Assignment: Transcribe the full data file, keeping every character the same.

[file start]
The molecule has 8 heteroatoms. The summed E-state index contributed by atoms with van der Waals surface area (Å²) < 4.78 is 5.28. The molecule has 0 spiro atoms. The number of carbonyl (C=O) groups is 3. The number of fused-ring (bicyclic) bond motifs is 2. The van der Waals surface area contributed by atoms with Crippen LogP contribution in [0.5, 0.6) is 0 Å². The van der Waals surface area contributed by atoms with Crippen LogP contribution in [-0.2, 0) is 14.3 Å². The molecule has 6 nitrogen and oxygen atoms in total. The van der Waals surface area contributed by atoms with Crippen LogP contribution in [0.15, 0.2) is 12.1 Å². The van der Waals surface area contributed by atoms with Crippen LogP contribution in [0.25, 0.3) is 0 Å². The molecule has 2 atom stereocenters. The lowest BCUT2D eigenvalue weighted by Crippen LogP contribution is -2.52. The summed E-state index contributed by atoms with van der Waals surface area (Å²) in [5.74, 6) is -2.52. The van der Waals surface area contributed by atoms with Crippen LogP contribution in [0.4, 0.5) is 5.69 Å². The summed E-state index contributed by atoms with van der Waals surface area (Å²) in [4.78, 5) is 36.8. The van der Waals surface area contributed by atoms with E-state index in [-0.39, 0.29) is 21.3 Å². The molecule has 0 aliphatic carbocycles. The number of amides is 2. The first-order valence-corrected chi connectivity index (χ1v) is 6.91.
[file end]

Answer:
The molecule has 8 heteroatoms. The summed E-state index contributed by atoms with van der Waals surface area (Å²) < 4.78 is 5.28. The molecule has 0 spiro atoms. The number of carbonyl (C=O) groups is 3. The number of fused-ring (bicyclic) bond motifs is 2. The van der Waals surface area contributed by atoms with Crippen LogP contribution in [0.5, 0.6) is 0 Å². The van der Waals surface area contributed by atoms with Crippen LogP contribution in [-0.2, 0) is 14.3 Å². The molecule has 6 nitrogen and oxygen atoms in total. The van der Waals surface area contributed by atoms with Crippen LogP contribution in [0.15, 0.2) is 12.1 Å². The van der Waals surface area contributed by atoms with Crippen LogP contribution in [0.25, 0.3) is 0 Å². The molecule has 2 atom stereocenters. The lowest BCUT2D eigenvalue weighted by Crippen LogP contribution is -2.52. The summed E-state index contributed by atoms with van der Waals surface area (Å²) in [5.74, 6) is -2.52. The van der Waals surface area contributed by atoms with Crippen LogP contribution in [0.4, 0.5) is 5.69 Å². The summed E-state index contributed by atoms with van der Waals surface area (Å²) in [4.78, 5) is 36.8. The van der Waals surface area contributed by atoms with E-state index in [-0.39, 0.29) is 21.3 Å². The molecule has 0 aliphatic carbocycles. The number of amides is 2. The first-order valence-corrected chi connectivity index (χ1v) is 6.91.